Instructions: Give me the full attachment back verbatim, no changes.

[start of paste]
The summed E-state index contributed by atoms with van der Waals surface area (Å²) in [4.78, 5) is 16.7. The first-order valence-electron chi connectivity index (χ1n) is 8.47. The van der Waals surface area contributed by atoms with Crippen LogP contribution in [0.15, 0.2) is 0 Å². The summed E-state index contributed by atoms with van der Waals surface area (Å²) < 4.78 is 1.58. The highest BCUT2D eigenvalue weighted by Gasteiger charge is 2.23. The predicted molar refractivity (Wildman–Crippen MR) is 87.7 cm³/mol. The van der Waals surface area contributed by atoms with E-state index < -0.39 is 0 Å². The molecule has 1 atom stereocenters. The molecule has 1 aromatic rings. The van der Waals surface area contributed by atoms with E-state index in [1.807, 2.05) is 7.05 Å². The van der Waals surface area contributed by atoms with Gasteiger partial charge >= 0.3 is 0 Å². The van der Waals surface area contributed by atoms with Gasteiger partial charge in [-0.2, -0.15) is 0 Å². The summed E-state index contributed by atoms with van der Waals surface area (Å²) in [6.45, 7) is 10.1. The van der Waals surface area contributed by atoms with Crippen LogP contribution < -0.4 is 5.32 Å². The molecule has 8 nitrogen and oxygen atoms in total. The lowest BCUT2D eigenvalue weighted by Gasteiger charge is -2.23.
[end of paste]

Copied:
The summed E-state index contributed by atoms with van der Waals surface area (Å²) in [4.78, 5) is 16.7. The first-order valence-electron chi connectivity index (χ1n) is 8.47. The van der Waals surface area contributed by atoms with Crippen LogP contribution in [0.15, 0.2) is 0 Å². The summed E-state index contributed by atoms with van der Waals surface area (Å²) < 4.78 is 1.58. The highest BCUT2D eigenvalue weighted by Gasteiger charge is 2.23. The predicted molar refractivity (Wildman–Crippen MR) is 87.7 cm³/mol. The van der Waals surface area contributed by atoms with E-state index < -0.39 is 0 Å². The molecule has 1 atom stereocenters. The molecule has 1 aromatic rings. The van der Waals surface area contributed by atoms with E-state index in [1.807, 2.05) is 7.05 Å². The van der Waals surface area contributed by atoms with Gasteiger partial charge >= 0.3 is 0 Å². The van der Waals surface area contributed by atoms with Gasteiger partial charge in [-0.2, -0.15) is 0 Å². The summed E-state index contributed by atoms with van der Waals surface area (Å²) in [6.45, 7) is 10.1. The van der Waals surface area contributed by atoms with Crippen LogP contribution < -0.4 is 5.32 Å². The molecule has 8 nitrogen and oxygen atoms in total. The lowest BCUT2D eigenvalue weighted by Gasteiger charge is -2.23.